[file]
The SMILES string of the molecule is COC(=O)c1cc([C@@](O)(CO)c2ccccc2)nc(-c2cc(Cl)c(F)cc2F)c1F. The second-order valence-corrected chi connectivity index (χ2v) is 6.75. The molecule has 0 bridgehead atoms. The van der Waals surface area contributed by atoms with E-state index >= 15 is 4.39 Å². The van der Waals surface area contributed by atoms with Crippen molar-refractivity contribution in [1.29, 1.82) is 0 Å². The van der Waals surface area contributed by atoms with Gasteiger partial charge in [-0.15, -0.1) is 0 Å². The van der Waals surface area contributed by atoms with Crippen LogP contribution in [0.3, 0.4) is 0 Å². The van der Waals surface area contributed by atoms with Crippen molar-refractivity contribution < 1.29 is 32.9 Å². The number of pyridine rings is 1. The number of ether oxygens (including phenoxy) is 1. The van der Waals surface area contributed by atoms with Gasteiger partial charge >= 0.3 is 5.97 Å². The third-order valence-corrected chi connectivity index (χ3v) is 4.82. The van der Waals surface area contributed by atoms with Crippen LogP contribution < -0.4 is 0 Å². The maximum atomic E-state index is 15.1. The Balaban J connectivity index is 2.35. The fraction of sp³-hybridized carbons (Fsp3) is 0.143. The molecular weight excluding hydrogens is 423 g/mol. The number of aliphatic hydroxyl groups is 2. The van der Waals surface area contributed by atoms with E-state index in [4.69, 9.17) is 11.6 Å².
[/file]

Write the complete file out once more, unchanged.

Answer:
The SMILES string of the molecule is COC(=O)c1cc([C@@](O)(CO)c2ccccc2)nc(-c2cc(Cl)c(F)cc2F)c1F. The second-order valence-corrected chi connectivity index (χ2v) is 6.75. The molecule has 0 bridgehead atoms. The van der Waals surface area contributed by atoms with E-state index >= 15 is 4.39 Å². The van der Waals surface area contributed by atoms with Crippen molar-refractivity contribution in [1.29, 1.82) is 0 Å². The van der Waals surface area contributed by atoms with Gasteiger partial charge in [-0.15, -0.1) is 0 Å². The van der Waals surface area contributed by atoms with Crippen LogP contribution in [0.3, 0.4) is 0 Å². The van der Waals surface area contributed by atoms with Crippen molar-refractivity contribution < 1.29 is 32.9 Å². The number of pyridine rings is 1. The number of ether oxygens (including phenoxy) is 1. The van der Waals surface area contributed by atoms with Gasteiger partial charge >= 0.3 is 5.97 Å². The third-order valence-corrected chi connectivity index (χ3v) is 4.82. The van der Waals surface area contributed by atoms with Crippen LogP contribution < -0.4 is 0 Å². The maximum atomic E-state index is 15.1. The Balaban J connectivity index is 2.35. The fraction of sp³-hybridized carbons (Fsp3) is 0.143. The molecular weight excluding hydrogens is 423 g/mol. The number of aliphatic hydroxyl groups is 2. The van der Waals surface area contributed by atoms with E-state index in [4.69, 9.17) is 11.6 Å².